China, lol, I got a call from Ron Burke a couple months ago asking me if I wanted to go to China for a raft race. "sure.... what's the details" well the details were very slim. With a week and a half before the competition I bought two tickets to Chengdu, China. We filled our visa papers last minute, and the day of before our departure I received a phone call saying that the visas will not go threw in time. So we decide to do what any good raft guide would and wing it. We headed to denver and got to the ticket desk and the ticketing agent wants to see our visas, we don't have. She books us just to L.A. and tells us it will be up to the next ticketing agent if we can continue, so we wing it. When we arrive in L.A. we get the official shut down, "they will send you straight back to the states if you don't have a visa". So we spend the night in L.A. go to the Chinese consulate early in the morning expedite the process and have our visas in hand by 2 p.m.. We head back to the air port catch the flight, and 12 hours latter land in beijing.
Ron finding the Chinese equivalent of red bull
Immediately hop on another flight and get to Chengdu.
Ron getting off the plane in Chengdu
Ron and I had almost no expectations of the event and staff, and were given an amazingly warm welcome. They picked us up at the air port took us out to an extravagant lunch, drop us off at our plush hotel, (located just into the hills surrounding Dujiangyan).
Our palace of a hotel
We were really hoping to be able to practice on the course, but practice was concluded that morning and we were to hop on a bus for some sight seeing. We were taken to the birth place of religion or at least that is what the sign said, all in all it was a beautiful area tucked right in the side of the mountains.
That night we had dinner, and I passed out after 3-days of traveling. The next morning we ate breakfast hoped on the bus and headed to the race venue. When we arrived we started to get the feeling this was going to be a big thing. A huge stage tons of people milling around and 5 star treatment. We went down got a quick glimpse of the river and got dressed.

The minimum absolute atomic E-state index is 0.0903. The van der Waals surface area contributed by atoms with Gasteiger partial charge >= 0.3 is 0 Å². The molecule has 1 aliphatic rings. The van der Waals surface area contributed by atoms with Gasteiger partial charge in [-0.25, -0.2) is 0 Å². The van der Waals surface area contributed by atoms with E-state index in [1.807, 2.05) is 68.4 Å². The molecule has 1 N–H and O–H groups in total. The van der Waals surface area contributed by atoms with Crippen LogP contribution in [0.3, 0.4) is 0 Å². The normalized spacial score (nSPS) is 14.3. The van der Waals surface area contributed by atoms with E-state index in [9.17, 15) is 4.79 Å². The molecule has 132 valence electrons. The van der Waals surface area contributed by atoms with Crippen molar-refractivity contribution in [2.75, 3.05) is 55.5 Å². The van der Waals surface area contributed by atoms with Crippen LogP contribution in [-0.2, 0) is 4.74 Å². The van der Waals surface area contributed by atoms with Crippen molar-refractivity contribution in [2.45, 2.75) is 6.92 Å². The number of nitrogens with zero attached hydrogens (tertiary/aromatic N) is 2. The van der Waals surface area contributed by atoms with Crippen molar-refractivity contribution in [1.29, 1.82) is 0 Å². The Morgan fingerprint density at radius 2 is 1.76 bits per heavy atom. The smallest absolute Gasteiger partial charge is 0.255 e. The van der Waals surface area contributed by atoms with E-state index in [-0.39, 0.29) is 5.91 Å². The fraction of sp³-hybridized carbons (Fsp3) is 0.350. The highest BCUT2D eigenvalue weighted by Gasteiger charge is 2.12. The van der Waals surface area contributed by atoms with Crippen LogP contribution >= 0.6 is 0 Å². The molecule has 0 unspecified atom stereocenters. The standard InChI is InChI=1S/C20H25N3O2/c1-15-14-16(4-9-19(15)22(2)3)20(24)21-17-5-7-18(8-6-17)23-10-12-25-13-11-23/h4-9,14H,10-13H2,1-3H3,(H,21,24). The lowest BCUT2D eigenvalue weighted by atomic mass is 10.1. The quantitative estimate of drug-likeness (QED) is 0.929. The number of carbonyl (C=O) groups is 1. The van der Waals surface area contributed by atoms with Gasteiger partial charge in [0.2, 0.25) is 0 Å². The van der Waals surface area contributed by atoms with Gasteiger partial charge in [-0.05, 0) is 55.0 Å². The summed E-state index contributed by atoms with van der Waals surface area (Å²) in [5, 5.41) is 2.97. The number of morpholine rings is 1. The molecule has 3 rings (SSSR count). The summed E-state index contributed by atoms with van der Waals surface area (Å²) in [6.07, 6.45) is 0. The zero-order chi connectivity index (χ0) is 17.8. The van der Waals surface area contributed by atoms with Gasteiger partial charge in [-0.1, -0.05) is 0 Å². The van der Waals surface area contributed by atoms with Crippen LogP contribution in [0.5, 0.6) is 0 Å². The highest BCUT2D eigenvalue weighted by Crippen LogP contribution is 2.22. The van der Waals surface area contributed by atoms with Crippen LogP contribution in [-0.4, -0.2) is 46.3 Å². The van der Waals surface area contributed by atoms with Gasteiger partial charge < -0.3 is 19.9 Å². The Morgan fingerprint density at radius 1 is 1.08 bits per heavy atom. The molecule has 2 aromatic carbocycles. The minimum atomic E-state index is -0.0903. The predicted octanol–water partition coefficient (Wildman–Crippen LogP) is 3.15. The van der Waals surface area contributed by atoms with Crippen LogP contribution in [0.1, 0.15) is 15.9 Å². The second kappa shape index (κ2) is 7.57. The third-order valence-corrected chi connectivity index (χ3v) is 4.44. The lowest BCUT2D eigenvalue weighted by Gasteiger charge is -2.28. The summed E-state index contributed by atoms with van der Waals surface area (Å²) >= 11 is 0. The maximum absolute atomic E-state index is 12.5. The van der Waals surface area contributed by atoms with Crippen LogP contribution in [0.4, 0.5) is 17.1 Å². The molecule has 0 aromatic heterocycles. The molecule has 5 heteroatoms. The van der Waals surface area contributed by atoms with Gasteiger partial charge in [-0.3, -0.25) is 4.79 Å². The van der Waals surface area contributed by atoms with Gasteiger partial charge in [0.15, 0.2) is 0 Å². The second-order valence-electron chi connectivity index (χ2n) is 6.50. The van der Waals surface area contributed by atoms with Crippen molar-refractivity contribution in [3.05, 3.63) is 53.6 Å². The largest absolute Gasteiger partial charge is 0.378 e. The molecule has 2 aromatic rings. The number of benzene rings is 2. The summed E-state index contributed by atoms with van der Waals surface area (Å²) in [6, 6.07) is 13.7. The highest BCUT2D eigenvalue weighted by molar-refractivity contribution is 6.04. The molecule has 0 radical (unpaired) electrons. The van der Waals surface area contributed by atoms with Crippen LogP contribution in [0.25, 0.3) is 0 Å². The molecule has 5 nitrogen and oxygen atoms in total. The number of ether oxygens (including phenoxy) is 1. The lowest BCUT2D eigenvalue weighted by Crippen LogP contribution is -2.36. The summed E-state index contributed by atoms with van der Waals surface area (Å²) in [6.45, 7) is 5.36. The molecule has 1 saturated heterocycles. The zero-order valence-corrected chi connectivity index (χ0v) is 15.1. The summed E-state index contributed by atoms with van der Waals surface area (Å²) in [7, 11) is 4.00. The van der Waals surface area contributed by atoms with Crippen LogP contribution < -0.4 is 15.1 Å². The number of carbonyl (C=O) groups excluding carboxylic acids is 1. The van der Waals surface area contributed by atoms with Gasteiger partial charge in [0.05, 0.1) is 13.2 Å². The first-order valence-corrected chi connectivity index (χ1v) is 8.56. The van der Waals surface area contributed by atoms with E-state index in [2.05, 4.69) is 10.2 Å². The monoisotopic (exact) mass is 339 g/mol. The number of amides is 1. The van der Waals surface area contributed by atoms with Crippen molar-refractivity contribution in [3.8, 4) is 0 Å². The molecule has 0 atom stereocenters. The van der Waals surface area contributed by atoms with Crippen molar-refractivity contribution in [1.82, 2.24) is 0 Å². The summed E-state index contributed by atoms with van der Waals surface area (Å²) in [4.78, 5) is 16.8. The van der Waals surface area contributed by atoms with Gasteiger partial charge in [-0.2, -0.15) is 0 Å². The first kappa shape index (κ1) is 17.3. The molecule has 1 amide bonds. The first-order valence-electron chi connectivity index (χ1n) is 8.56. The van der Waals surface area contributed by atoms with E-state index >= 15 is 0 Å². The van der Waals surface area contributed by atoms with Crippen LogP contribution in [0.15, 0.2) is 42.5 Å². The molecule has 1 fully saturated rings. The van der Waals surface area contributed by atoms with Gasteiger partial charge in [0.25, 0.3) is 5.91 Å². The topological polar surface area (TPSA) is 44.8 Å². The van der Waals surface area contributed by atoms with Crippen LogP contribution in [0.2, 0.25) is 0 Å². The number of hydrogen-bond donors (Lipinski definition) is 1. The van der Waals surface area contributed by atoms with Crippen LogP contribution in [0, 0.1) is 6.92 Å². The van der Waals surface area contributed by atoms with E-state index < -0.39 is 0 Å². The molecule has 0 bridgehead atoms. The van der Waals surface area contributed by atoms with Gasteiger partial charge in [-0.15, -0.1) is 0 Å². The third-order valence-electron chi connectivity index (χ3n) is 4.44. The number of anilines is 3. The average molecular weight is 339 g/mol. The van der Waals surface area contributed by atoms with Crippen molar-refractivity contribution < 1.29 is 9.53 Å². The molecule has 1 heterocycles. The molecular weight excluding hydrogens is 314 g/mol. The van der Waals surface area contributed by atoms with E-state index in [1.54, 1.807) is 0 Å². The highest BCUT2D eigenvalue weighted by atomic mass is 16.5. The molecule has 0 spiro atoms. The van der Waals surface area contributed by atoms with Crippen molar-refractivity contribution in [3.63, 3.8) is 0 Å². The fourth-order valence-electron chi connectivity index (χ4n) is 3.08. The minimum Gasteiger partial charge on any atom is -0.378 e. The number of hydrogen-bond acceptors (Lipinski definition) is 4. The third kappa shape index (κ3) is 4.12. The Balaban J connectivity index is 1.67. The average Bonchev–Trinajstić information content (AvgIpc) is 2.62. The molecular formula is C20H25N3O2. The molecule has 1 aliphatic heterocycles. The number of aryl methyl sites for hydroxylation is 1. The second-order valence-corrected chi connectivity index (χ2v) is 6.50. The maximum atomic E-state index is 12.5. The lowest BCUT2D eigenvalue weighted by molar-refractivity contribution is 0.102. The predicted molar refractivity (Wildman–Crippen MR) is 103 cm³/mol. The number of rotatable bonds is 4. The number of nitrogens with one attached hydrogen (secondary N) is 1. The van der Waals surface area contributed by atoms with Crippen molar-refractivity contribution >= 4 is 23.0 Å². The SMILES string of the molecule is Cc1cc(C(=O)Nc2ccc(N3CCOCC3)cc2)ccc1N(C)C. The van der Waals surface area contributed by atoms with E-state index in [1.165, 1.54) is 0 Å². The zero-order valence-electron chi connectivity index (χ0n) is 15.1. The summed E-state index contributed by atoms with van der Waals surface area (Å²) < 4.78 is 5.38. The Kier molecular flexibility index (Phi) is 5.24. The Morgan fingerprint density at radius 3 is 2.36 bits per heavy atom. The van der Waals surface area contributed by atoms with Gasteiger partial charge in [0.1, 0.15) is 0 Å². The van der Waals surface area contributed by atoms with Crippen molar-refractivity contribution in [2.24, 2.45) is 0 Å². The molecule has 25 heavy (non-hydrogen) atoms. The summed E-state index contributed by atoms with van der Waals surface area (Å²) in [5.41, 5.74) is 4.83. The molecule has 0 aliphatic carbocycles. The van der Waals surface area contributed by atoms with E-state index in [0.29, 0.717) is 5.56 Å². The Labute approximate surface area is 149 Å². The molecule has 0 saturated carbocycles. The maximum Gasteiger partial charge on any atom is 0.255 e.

The opening ceremony, wow, we had a few thousand pictures taken of us, there was cute girls with signs depicting each country the racers where from, there was a speech by the mayer, fireworks, canons, more photos, a gymnast act, a dance act, and all this was to start our little raft race.
We jumped back in the bus, 5 teams from other countries the Netherlands, Australia, Check Republic, Great Britain, and Ron and I representing the USA. There was also 6 teams representing different club groups in China. When we got to the put all the silly stories the other teams were saying came true. The rafts themselves were 8 foot long with tiny diameter tubes, no thwarts, tiny bailing holes, and no way to stay in the boat for that matter. The boats where designed to sit in the middle, on the pads that where attached to the floor and holding onto the handles on the top of the out side tube. It looked as if we where going to race in Wal Mart boats. The river itself was very odd it had been seriously altered. A damn above and below where we were to raft and the hole river basin looked like it had been dredged again and again. The rapids where simply really step gravel bars, that where definitely changing as we spoke. There were signs along the way that read (sit down and hold the handles) super funny. Ron and I jammed ourselves nearly shoulder to shoulder in the boat instantly took on two inches of water and started the race never seeing the course before. We where doing well for a while but managed to slide into a rocky shelf and Ron flopped out of the boat into three inches of water. Ron pushed himself off the bottom and back in the raft, and we took back off down threw some fun little rapids that actually felt rather large do to the fact we where in such a tiny goofy boat. The boat was easy to turn and even easier to fill to the brim with water that took minutes to slowly drain out threw the tinny drain holes. We paddled hard, and when we got to the finnish line there was a 1000 people cheering for us. We had a proper huge awards ceremony.
The international table
Then back on the bus into town for some sight seeing and to get some very traditional food.
When we arrived at dinner we were told there was going to be a beer contest, being a bunch of rafters there was little hesitation on agreeing. The part we didn't see coming is that the Chinese don't really drink beer they take shots of it. Big bottles were dolled out along with 3-oz glasses, fill the glass cheers the people around you and shoot the beer, then do it again and again and again. After the first 20 minutes most of the international teams were all starting to get drunk and then came the food, Our interpreter told us it was all the best parts. Pig tail, duck neck, intestine, liver, frog, Eal, and that was the stuff we could figure out. Sure am glad we had an endless supply of beer shots to get my inhibitions calmed.
Chengdu, After the post race activities and a nasty hangover we headed to Chengdu a city of 13-million, (that is bigger then new york) and we stayed right down town. We had two days to travel, see the Pandas, drink beer, flirt with Chinese girls, get lost, and most importantly try not to eat any more pig tail.
Shopping in Chengdu
The Panda exhibit
Down town Chengdu
We took a peek in the paper the day after the race and found some articles, we weren't able to translate
24 hours latter back in Granite CO getting ready for another commercial trip.